Designing my death

This time last year I was busy squirreling away on a degree in Design Communication and found myself having to “design my own death”. This eventually took shape as a series of illustrations which ended in this album cover type illustration. In order to tie this all together I wrote a short description of how I came about my demise.

My Death

I reached into the dark depths of the cold water and pulled out the soft tan burlap sack, which had been thrown into the lake by two young men in white shirts riding as-new old-fashioned black bicycles. The large text in western serif font reading “Saturate before using” at the rim of the bag only added to my fear of danger. Jackson Browne’s first album was called Jackson Browne the lettering on the radiator bag was a misinterpretation by the public and remained a joke between the singer and photographer Jim Marshall, who on a trip to Joshua tree with Stephen Stills and Joni Mitchell; who sat in the back seat of the black Lincoln Cosmopolitan with suicide doors penning “Big Yellow Taxi”, had completely failed in their peyote ridden haze to get any useful photographs for the album cover.

That was 1971 I was born in 1971 and they were living in laurel canyon, I had worked with a woman named Laurel Click who lived in Laurel canyon. This level of synchronicity combined with the fact that I could no longer feel my legs as I was being swept away down the meromictic lake did not bode well for the future. To my left I could see the stranded pontoon boat; owned by Pastor Inqvist of the Lake Woebegone Lutheran Church who had purchased it from Father Wilmar of our Lady of Perpetual Responsibility Catholic Church only last summer. I plucked the pink-eyed albino cat off my torn eyelids. I could see his name was Zantzinger from his silver nametag, which was blinding me in the early morning spring sunshine. Forced her into the sack and threw it at the pontoon where it hit the deck with a sound only a sack full of wet kittens could make, their startled spiky heads turning to watch me helplessly drift under the dark water’s surface.

The heavy black leather steel toed boots purchased from Earl Krebsback’s hardware did little good fighting my way to the surface. I passed the bubbling bacteria between the fresh and saline waters, wrenching and gagging my way from awareness to helplessness.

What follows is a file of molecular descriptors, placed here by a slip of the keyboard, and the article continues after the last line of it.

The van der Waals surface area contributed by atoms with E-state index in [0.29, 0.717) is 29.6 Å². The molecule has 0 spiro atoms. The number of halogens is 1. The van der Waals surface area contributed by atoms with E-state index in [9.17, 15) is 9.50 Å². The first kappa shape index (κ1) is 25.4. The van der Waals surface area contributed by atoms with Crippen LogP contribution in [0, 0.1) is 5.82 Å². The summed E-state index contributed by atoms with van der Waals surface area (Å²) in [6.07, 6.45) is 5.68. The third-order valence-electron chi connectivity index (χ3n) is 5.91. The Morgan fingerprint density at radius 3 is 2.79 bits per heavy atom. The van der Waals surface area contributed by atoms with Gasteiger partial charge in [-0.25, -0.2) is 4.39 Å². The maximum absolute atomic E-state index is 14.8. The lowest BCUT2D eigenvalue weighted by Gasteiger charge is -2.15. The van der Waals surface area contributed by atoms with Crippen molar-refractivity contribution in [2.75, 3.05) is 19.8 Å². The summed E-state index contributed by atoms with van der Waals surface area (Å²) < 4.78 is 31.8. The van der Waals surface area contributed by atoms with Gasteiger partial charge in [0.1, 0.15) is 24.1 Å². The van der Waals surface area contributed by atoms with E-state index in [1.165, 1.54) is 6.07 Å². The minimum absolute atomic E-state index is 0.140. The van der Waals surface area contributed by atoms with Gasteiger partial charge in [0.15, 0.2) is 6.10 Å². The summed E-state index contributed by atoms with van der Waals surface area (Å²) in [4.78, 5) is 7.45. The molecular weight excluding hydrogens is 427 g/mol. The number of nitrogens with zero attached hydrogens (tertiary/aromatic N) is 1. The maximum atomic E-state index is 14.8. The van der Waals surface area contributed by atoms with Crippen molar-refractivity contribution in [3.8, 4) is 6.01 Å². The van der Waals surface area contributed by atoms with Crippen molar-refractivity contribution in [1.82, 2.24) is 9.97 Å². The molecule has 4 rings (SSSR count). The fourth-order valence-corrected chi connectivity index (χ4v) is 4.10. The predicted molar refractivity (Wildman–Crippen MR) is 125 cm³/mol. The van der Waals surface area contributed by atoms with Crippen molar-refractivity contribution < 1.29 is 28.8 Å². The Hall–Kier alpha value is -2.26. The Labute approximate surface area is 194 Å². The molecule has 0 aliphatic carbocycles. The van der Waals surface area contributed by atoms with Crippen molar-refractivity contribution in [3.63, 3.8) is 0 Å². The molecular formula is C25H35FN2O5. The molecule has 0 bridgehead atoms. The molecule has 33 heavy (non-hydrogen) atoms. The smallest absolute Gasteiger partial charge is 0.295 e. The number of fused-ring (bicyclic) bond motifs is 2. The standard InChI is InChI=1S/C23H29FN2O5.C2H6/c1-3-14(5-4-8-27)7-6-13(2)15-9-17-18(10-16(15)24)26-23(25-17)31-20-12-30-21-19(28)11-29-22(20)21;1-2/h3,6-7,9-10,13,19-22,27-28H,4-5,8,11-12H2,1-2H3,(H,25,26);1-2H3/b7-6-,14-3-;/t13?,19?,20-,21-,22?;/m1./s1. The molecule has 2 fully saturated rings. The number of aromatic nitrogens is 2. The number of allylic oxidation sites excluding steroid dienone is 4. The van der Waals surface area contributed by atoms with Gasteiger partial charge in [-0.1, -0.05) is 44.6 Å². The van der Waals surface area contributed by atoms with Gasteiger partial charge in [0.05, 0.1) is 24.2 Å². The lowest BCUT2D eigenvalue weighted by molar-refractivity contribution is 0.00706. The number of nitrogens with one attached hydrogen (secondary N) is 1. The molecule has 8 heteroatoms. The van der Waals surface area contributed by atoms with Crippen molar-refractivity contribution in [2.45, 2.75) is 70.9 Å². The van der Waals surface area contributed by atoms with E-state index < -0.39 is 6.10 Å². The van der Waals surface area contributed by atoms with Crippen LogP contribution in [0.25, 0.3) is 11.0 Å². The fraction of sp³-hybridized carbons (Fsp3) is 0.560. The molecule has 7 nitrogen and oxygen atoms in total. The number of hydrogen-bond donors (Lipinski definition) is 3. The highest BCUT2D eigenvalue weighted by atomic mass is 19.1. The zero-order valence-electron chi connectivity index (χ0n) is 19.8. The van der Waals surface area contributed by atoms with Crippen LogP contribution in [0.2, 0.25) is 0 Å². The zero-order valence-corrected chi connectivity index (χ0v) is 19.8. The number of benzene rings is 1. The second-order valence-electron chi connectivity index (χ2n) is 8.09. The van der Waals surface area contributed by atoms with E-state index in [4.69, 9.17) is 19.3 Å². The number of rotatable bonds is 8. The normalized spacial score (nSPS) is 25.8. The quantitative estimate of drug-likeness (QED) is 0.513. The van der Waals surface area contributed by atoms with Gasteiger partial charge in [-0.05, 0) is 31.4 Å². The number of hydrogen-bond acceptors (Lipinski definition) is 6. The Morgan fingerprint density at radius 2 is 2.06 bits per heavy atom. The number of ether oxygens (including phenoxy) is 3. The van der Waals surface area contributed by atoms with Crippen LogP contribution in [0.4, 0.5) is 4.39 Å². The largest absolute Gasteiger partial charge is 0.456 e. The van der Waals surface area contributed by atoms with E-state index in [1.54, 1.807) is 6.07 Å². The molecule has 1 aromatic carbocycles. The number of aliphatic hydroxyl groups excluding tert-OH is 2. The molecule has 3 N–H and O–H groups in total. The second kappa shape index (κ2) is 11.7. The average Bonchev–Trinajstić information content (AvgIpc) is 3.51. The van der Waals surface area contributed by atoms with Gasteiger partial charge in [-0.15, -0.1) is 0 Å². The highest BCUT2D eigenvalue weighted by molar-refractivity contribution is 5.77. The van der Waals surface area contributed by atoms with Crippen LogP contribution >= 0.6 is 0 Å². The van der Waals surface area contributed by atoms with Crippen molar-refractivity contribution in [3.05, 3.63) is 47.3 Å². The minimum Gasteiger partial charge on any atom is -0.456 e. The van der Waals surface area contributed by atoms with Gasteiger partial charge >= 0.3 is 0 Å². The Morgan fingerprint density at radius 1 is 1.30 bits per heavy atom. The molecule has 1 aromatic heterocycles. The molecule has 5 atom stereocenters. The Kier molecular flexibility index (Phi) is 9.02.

The haze cleared slowly revealing two elephantine, white marble gateposts with hints of mother of pearl on their edges. On either sides of the monumental turnstile were two sets of Taliban guards. A tall sallow skinned man in a stiff white shirt and a shinny black badge reading Peter came toward me “Shalom”.

Coughing, choking agony, the stiff hairs of Laurence Bunsen’s salt and peeper beard stabbing into my cold, wet cheeks, the sent of week coffee and cigarettes in my lungs. Dull outlines of people standing, I could hear one say, “it’s too late”; as the zip passed my face; the sound of so many people crying was unnerving. Doors closed, engine started, Bob Dylan singing “Hey Mr. Tambourine Man” played in the background to what was either a eunuch or an over sized woman singing out of tune.

Bright lights, rubber tubes, cold liquid formaldehyde passing uncomfortably up my… The soft voice of a woman said “Hey there, my name is Rachel Corrie, lets take a walk” I left behind my blue naked body and took what felt like the safer bet.

Though terrified Pastor Inqvist was relieved not to burst into flames upon entering Our Lady of Perpetual Responsibility Catholic Church for my ceremony. After all it was just outside he had purchased the pontoon boat for the annual East Coast Lutheran Minister’s Bean Feed. The even was a huge success until the boat ran aground on Agnes’s elbow leaving the conclave no choice but to wade ashore. Saturated ministers with furrowed brows, in earth tones and hushpuppies gazed at Pastor Inqvist before making their way. That pontoon boat had only ever brought luck to a wet sack of kittens.

J.S. Bach: Fugue in C minor rumbled from the rotary auto-play organ as the congregation gathered. People from the chatterbox café and the sidetrack tap, the Bunsen’s, Krebsback’s and the Lake Woebegone Whippets joined the somewhat out of place camera crews from Fox News and CNN. It was an unseasonably hot 60 degrees out, plaid shirts were carried under arm revealing off-white T’s, which would usually have been swapped with summer whites.

There I was sitting in front of the alter, in a black urn with a fugue playing on the auto organ. I had always pictured people dancing to New Order’s Confusion. Vampires, Traci Lords, strobe lights without Wesley Snipes and the silver bullets. Father Wilmar prepared himself to start the service glancing at my black agnostic ashes he remembered the words Father “wear a condom just in” Casey had uttered when he was a boy “It doesn’t matter what you do right now son! You were born a Catholic, you will die a Catholic”.

Martha Bunsen caught her reflection in the glossy black of my urn as the two men ran from the Our Lady of Perpetual Responsibility Catholic Church to their shinny red rocket ship, which departed with a strangely efficient, cold wet rumble.

After the rocket took off all that could be heard were the soft melodramatic tones of Jeff Hayward singing “The chances of anyone coming from Mars are a million to one he said aahhhhahhh….” From Jeff Wayne’s Musical Version of The War of the Worlds concept album. The deep rumbling base and the sound of the unscrewing of large metal cylinders grinding from the open door of the wood paneled, metallic blue, ford galaxy with two as-new old-fashioned black bicycles on the roof rack.

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